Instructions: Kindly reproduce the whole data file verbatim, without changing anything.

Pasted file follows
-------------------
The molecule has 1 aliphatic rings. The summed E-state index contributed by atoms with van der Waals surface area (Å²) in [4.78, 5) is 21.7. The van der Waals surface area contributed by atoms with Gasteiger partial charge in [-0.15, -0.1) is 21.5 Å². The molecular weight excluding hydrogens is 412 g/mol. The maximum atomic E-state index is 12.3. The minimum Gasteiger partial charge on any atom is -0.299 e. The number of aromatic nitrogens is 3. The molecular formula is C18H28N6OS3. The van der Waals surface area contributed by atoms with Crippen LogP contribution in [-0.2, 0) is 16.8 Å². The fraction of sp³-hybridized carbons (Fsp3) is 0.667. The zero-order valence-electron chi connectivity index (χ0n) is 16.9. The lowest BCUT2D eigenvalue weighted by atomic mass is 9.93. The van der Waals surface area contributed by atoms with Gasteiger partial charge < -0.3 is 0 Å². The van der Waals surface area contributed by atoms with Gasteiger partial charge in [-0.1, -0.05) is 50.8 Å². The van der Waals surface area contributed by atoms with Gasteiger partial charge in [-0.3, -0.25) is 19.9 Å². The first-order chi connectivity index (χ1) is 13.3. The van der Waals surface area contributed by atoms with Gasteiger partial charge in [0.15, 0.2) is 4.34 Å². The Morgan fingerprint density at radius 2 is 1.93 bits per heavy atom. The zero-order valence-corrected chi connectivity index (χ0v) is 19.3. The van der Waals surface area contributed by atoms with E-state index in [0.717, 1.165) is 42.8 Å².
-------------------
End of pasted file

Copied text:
The molecule has 1 aliphatic rings. The summed E-state index contributed by atoms with van der Waals surface area (Å²) in [4.78, 5) is 21.7. The van der Waals surface area contributed by atoms with Gasteiger partial charge in [-0.15, -0.1) is 21.5 Å². The molecular weight excluding hydrogens is 412 g/mol. The maximum atomic E-state index is 12.3. The minimum Gasteiger partial charge on any atom is -0.299 e. The number of aromatic nitrogens is 3. The molecular formula is C18H28N6OS3. The van der Waals surface area contributed by atoms with Crippen LogP contribution in [-0.2, 0) is 16.8 Å². The fraction of sp³-hybridized carbons (Fsp3) is 0.667. The zero-order valence-electron chi connectivity index (χ0n) is 16.9. The lowest BCUT2D eigenvalue weighted by atomic mass is 9.93. The van der Waals surface area contributed by atoms with Gasteiger partial charge < -0.3 is 0 Å². The van der Waals surface area contributed by atoms with Gasteiger partial charge in [-0.1, -0.05) is 50.8 Å². The van der Waals surface area contributed by atoms with Gasteiger partial charge in [-0.3, -0.25) is 19.9 Å². The first-order chi connectivity index (χ1) is 13.3. The van der Waals surface area contributed by atoms with Gasteiger partial charge in [0.15, 0.2) is 4.34 Å². The Morgan fingerprint density at radius 2 is 1.93 bits per heavy atom. The zero-order valence-corrected chi connectivity index (χ0v) is 19.3. The van der Waals surface area contributed by atoms with E-state index in [0.717, 1.165) is 42.8 Å².